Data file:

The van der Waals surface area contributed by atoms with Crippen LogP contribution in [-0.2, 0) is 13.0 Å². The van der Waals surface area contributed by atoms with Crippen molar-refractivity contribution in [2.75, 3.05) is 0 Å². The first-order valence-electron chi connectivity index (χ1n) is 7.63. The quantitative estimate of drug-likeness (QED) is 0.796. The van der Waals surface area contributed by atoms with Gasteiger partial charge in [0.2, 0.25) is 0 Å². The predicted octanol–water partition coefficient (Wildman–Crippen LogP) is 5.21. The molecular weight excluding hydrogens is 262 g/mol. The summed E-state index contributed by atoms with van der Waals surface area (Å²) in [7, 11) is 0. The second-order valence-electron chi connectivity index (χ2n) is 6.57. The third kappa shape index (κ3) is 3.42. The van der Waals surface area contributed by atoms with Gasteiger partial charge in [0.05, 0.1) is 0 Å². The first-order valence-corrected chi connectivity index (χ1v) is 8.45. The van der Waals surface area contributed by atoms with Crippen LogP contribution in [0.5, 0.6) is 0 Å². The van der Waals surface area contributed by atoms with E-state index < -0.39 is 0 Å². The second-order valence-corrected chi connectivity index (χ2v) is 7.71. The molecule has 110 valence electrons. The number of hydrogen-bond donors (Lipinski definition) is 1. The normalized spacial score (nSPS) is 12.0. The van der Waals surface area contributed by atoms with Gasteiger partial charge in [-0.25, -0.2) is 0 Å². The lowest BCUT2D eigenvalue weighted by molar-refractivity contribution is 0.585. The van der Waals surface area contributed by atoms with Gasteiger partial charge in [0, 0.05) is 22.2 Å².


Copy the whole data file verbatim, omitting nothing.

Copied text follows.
The van der Waals surface area contributed by atoms with Crippen LogP contribution in [-0.2, 0) is 13.0 Å². The van der Waals surface area contributed by atoms with Crippen molar-refractivity contribution in [2.75, 3.05) is 0 Å². The first-order valence-electron chi connectivity index (χ1n) is 7.63. The quantitative estimate of drug-likeness (QED) is 0.796. The van der Waals surface area contributed by atoms with Gasteiger partial charge in [0.2, 0.25) is 0 Å². The predicted octanol–water partition coefficient (Wildman–Crippen LogP) is 5.21. The molecular weight excluding hydrogens is 262 g/mol. The summed E-state index contributed by atoms with van der Waals surface area (Å²) in [7, 11) is 0. The second-order valence-electron chi connectivity index (χ2n) is 6.57. The third kappa shape index (κ3) is 3.42. The van der Waals surface area contributed by atoms with Gasteiger partial charge in [0.05, 0.1) is 0 Å². The first-order valence-corrected chi connectivity index (χ1v) is 8.45. The van der Waals surface area contributed by atoms with Crippen LogP contribution in [0.5, 0.6) is 0 Å². The van der Waals surface area contributed by atoms with E-state index < -0.39 is 0 Å². The second-order valence-corrected chi connectivity index (χ2v) is 7.71. The molecule has 110 valence electrons. The number of hydrogen-bond donors (Lipinski definition) is 1. The normalized spacial score (nSPS) is 12.0. The van der Waals surface area contributed by atoms with Gasteiger partial charge in [-0.25, -0.2) is 0 Å². The lowest BCUT2D eigenvalue weighted by molar-refractivity contribution is 0.585. The van der Waals surface area contributed by atoms with Gasteiger partial charge in [0, 0.05) is 22.2 Å².